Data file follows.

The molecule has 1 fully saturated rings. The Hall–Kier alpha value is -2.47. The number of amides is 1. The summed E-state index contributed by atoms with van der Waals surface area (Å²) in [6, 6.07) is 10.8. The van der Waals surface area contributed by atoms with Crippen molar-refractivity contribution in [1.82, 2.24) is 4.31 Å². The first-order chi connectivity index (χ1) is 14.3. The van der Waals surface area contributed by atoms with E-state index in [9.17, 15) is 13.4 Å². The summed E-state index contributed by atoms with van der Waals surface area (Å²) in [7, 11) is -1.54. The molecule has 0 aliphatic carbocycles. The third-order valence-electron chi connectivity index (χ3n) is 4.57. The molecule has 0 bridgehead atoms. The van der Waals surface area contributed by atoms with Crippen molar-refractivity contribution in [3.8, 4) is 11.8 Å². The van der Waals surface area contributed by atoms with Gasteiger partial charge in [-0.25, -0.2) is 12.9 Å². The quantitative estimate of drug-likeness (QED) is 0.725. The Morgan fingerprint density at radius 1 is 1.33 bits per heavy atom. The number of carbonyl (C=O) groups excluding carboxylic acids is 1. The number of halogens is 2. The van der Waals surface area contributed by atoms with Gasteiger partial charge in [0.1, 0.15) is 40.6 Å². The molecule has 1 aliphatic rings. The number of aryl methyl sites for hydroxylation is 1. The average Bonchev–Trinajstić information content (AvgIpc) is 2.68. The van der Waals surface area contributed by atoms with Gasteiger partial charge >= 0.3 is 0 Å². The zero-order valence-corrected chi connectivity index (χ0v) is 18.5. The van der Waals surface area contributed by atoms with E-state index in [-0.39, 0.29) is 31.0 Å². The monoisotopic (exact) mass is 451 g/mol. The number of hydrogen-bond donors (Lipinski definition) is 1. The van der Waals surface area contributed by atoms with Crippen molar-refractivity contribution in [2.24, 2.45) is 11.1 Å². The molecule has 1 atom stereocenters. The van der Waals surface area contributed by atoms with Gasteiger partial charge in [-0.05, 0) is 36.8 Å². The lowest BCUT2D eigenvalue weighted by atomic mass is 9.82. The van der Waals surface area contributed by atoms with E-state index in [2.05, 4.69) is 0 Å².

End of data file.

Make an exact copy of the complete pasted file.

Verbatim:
The molecule has 1 fully saturated rings. The Hall–Kier alpha value is -2.47. The number of amides is 1. The summed E-state index contributed by atoms with van der Waals surface area (Å²) in [6, 6.07) is 10.8. The van der Waals surface area contributed by atoms with Crippen molar-refractivity contribution in [1.82, 2.24) is 4.31 Å². The first-order chi connectivity index (χ1) is 14.3. The van der Waals surface area contributed by atoms with E-state index in [9.17, 15) is 13.4 Å². The summed E-state index contributed by atoms with van der Waals surface area (Å²) in [7, 11) is -1.54. The molecule has 0 aliphatic carbocycles. The third-order valence-electron chi connectivity index (χ3n) is 4.57. The molecule has 0 bridgehead atoms. The van der Waals surface area contributed by atoms with Crippen molar-refractivity contribution in [3.8, 4) is 11.8 Å². The van der Waals surface area contributed by atoms with Gasteiger partial charge in [-0.25, -0.2) is 12.9 Å². The quantitative estimate of drug-likeness (QED) is 0.725. The Morgan fingerprint density at radius 1 is 1.33 bits per heavy atom. The number of carbonyl (C=O) groups excluding carboxylic acids is 1. The number of halogens is 2. The van der Waals surface area contributed by atoms with Gasteiger partial charge in [0.1, 0.15) is 40.6 Å². The molecule has 1 aliphatic rings. The number of aryl methyl sites for hydroxylation is 1. The average Bonchev–Trinajstić information content (AvgIpc) is 2.68. The van der Waals surface area contributed by atoms with Gasteiger partial charge >= 0.3 is 0 Å². The zero-order valence-corrected chi connectivity index (χ0v) is 18.5. The van der Waals surface area contributed by atoms with E-state index in [-0.39, 0.29) is 31.0 Å². The monoisotopic (exact) mass is 451 g/mol. The number of hydrogen-bond donors (Lipinski definition) is 1. The van der Waals surface area contributed by atoms with Crippen molar-refractivity contribution in [2.24, 2.45) is 11.1 Å². The molecule has 1 atom stereocenters. The van der Waals surface area contributed by atoms with Gasteiger partial charge in [-0.05, 0) is 36.8 Å². The lowest BCUT2D eigenvalue weighted by atomic mass is 9.82. The van der Waals surface area contributed by atoms with E-state index in [2.05, 4.69) is 0 Å².